Highway stars shine at M-way service stations this weekend

Tomorrow and Sunday (November 15 and 16), Highways Agency traffic officers will be on hand at motorway service stations across England to advise on winter driving, planning journeys over Christmas and checking your car before driving long distances in adverse weather.
winter-tyres

Snap, crackle, pop

We might have had a wet and soggy winter so far, but it only takes one cold snap for roads to freeze over and conditions to become hazardous for drivers. It’s bad enough your car breaking down when it’s hot and sunny, but freezing your proverbials off at the roadside when it happens in winter makes things a whole lot more painful.

It’s showtime…

The Highways Agency initiative is part of scheme called ‘Operation Showtime’. There’s no need for jazz hands though – this operation is all about making sure we, and our cars, are prepared for winter weather. I’d have gone for ‘snowtime’, but never mind. And there’s no circumstance I can think of that isn’t enhanced with a bit of jazz-handing.

Kit cars

Brian Hensby, the Highways Agency operations manager in charge of ‘Operation Showtime’ said: “We’d suggest drivers put together a winter emergency kit for their car – with crucial items like warm clothing, a torch, de-icer, ice scrapers, shovel and boots. “We also recommend checking your vehicle – is the tread depth on your tyres safe? Do your brakes work properly? Is your heating okay? “If you are considering a winter service for your vehicle, be sure to get it done at least a week before any long journeys – sadly, there are countless examples of vehicles establishing problems during the very first journey after a check-up.”
Winter Road

Be prepared

As well as making sure your car has been serviced, there are lots of basic checks you can perform to make sure your car is set for winter. As Hensby points out, checking your tyres is crucial – if they are worn, you’re much more likely to skid. The tread legally needs to be at least 1.6mm, but if you’re driving in winter it should ideally be more than 2mm. The 20 pence piece test is a doddle. Insert the coin into the tread and, if you can see the rim above the tread depth, your next journey should be to a tyre provider. And you might want to think about investing in winter tyres if you live in a rural area where roads aren’t regularly gritted. http://moneysupermarket-3.wistia.com/medias/kqadl89yku?embedType=seo&videoFoam=true&videoWidth=600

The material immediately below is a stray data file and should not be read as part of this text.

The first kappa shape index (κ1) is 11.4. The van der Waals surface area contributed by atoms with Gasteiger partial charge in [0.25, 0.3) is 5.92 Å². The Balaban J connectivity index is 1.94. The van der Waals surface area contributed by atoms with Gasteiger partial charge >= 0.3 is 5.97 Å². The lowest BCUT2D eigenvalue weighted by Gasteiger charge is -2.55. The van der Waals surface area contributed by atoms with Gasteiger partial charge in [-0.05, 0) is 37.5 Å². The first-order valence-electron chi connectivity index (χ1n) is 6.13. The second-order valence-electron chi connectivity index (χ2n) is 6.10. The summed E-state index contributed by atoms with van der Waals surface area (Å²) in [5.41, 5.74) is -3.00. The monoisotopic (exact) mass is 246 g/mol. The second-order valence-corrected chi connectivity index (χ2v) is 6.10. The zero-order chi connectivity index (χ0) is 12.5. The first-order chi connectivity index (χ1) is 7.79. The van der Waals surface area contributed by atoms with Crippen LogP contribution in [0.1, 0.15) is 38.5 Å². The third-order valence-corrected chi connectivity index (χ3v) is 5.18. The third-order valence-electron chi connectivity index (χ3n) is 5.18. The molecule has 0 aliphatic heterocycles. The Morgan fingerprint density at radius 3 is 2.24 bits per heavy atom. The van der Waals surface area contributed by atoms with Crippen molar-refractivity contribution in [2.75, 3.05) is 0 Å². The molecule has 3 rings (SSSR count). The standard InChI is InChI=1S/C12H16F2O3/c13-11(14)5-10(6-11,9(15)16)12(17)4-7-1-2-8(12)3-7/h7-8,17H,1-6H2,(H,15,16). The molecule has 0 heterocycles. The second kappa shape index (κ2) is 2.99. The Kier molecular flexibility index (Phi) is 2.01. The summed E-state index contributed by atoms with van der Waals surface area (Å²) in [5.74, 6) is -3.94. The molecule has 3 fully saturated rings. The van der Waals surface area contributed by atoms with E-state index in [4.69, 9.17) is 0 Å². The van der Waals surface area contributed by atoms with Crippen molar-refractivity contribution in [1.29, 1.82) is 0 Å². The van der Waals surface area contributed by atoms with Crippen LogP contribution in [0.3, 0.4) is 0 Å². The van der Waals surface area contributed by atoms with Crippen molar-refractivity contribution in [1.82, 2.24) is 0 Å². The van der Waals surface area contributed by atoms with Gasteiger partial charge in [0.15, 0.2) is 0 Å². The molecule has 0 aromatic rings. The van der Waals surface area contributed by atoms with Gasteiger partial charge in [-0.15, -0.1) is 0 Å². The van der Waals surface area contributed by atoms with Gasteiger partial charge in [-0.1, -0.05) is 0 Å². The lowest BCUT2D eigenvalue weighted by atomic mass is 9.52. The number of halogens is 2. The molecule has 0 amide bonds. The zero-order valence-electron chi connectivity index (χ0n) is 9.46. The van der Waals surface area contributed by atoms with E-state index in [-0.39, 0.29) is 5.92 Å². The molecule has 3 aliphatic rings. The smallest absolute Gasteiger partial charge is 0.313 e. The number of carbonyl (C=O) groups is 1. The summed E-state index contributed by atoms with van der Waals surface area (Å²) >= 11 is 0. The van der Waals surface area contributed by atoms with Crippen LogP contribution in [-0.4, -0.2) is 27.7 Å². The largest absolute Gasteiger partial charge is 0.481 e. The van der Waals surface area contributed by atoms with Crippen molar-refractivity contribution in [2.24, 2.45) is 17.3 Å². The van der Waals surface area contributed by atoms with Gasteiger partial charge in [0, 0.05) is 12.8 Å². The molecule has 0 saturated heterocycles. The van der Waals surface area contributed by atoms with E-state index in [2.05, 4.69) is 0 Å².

Assault on your battery

You should also check your oil level, hazard lights and anti-freeze, and think about when you last changed your battery, which takes a hammering in the winter because of the extra load from lights and heating. If it is over five years old, you might want to think about replacing it. Think about the type of oil you’re using as well – the thicker it is, the less effectively it will lubricate, so you’ll need to change it regularly and make sure the level is between the maximum and minimum marks on the dipstick. Don’t be shy about getting a garage to give your car a pre-winter health-check. It’ll cost you, but peace of mind rarely comes without a price tag.

Afore ye go…

Make sure you’re prepared for any winter weather that might hit while you’re on the road. If you’ve got a long journey scheduled, look at the weather forecast before leaving home and check the latest traffic information for delays. Use common sense and don’t travel in conditions that are hazardous. If you have to, delay your plans – it’s better to be inconvenienced than to put yourself and other passengers in any sort of danger.

Timing is everything

Hensby said: “It may be a case of leaving earlier, or leaving a little later, or simply planning the best places for rest stops along the way. “You can’t have too much information before you set off: and the more you know, the more likely you are to enjoy a smoother journey this winter.” You can contact the Highways Agency Information Line on 0300 123 5000 or visit its website for information about road incidents and conditions.

Big up for breakdown cover…

It’s a good idea to have comprehensive breakdown cover in place so that you have someone to call on to get you to safety – and so you can avoid hefty garage call-out costs.
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